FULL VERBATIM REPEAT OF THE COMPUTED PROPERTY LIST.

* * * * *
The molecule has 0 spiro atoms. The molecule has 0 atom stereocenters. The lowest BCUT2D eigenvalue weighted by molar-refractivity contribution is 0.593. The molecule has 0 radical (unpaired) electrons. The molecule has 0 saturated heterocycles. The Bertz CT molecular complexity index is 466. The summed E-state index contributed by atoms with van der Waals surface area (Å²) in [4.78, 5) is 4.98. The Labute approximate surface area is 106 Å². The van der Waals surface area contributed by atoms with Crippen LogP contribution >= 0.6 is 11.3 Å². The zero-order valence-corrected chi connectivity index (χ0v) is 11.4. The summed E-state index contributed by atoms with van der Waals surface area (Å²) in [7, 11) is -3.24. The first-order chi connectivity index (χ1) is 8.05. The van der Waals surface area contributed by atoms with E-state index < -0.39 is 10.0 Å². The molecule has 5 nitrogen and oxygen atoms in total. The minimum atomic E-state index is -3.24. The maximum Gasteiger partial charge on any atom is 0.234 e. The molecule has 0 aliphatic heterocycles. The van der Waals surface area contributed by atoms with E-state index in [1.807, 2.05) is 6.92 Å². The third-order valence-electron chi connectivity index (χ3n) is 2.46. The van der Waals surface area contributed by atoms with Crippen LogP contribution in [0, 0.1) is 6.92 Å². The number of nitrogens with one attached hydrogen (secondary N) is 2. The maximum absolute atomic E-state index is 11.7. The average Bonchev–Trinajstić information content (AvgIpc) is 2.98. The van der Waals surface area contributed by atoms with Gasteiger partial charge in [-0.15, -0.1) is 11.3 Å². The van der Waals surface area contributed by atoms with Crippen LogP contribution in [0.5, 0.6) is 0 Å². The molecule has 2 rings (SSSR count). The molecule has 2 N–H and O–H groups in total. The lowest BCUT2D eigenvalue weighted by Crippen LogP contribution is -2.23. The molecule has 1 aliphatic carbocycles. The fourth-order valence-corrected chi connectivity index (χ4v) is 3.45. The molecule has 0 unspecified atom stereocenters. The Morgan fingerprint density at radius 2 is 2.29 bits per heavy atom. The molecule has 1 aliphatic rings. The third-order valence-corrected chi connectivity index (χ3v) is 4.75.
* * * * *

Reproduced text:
The molecule has 0 spiro atoms. The molecule has 0 atom stereocenters. The lowest BCUT2D eigenvalue weighted by molar-refractivity contribution is 0.593. The molecule has 0 radical (unpaired) electrons. The molecule has 0 saturated heterocycles. The Bertz CT molecular complexity index is 466. The summed E-state index contributed by atoms with van der Waals surface area (Å²) in [4.78, 5) is 4.98. The Labute approximate surface area is 106 Å². The van der Waals surface area contributed by atoms with Crippen LogP contribution >= 0.6 is 11.3 Å². The zero-order valence-corrected chi connectivity index (χ0v) is 11.4. The summed E-state index contributed by atoms with van der Waals surface area (Å²) in [7, 11) is -3.24. The first-order chi connectivity index (χ1) is 8.05. The van der Waals surface area contributed by atoms with E-state index < -0.39 is 10.0 Å². The molecule has 5 nitrogen and oxygen atoms in total. The minimum atomic E-state index is -3.24. The maximum Gasteiger partial charge on any atom is 0.234 e. The molecule has 0 aliphatic heterocycles. The van der Waals surface area contributed by atoms with E-state index in [1.807, 2.05) is 6.92 Å². The third-order valence-electron chi connectivity index (χ3n) is 2.46. The van der Waals surface area contributed by atoms with Crippen LogP contribution in [0, 0.1) is 6.92 Å². The number of nitrogens with one attached hydrogen (secondary N) is 2. The maximum absolute atomic E-state index is 11.7. The average Bonchev–Trinajstić information content (AvgIpc) is 2.98. The van der Waals surface area contributed by atoms with Gasteiger partial charge in [-0.15, -0.1) is 11.3 Å². The van der Waals surface area contributed by atoms with Crippen LogP contribution in [0.5, 0.6) is 0 Å². The molecule has 2 rings (SSSR count). The molecule has 2 N–H and O–H groups in total. The lowest BCUT2D eigenvalue weighted by Crippen LogP contribution is -2.23. The molecule has 1 aliphatic carbocycles. The fourth-order valence-corrected chi connectivity index (χ4v) is 3.45. The molecule has 0 unspecified atom stereocenters. The Morgan fingerprint density at radius 2 is 2.29 bits per heavy atom. The molecule has 1 aliphatic rings. The third-order valence-corrected chi connectivity index (χ3v) is 4.75.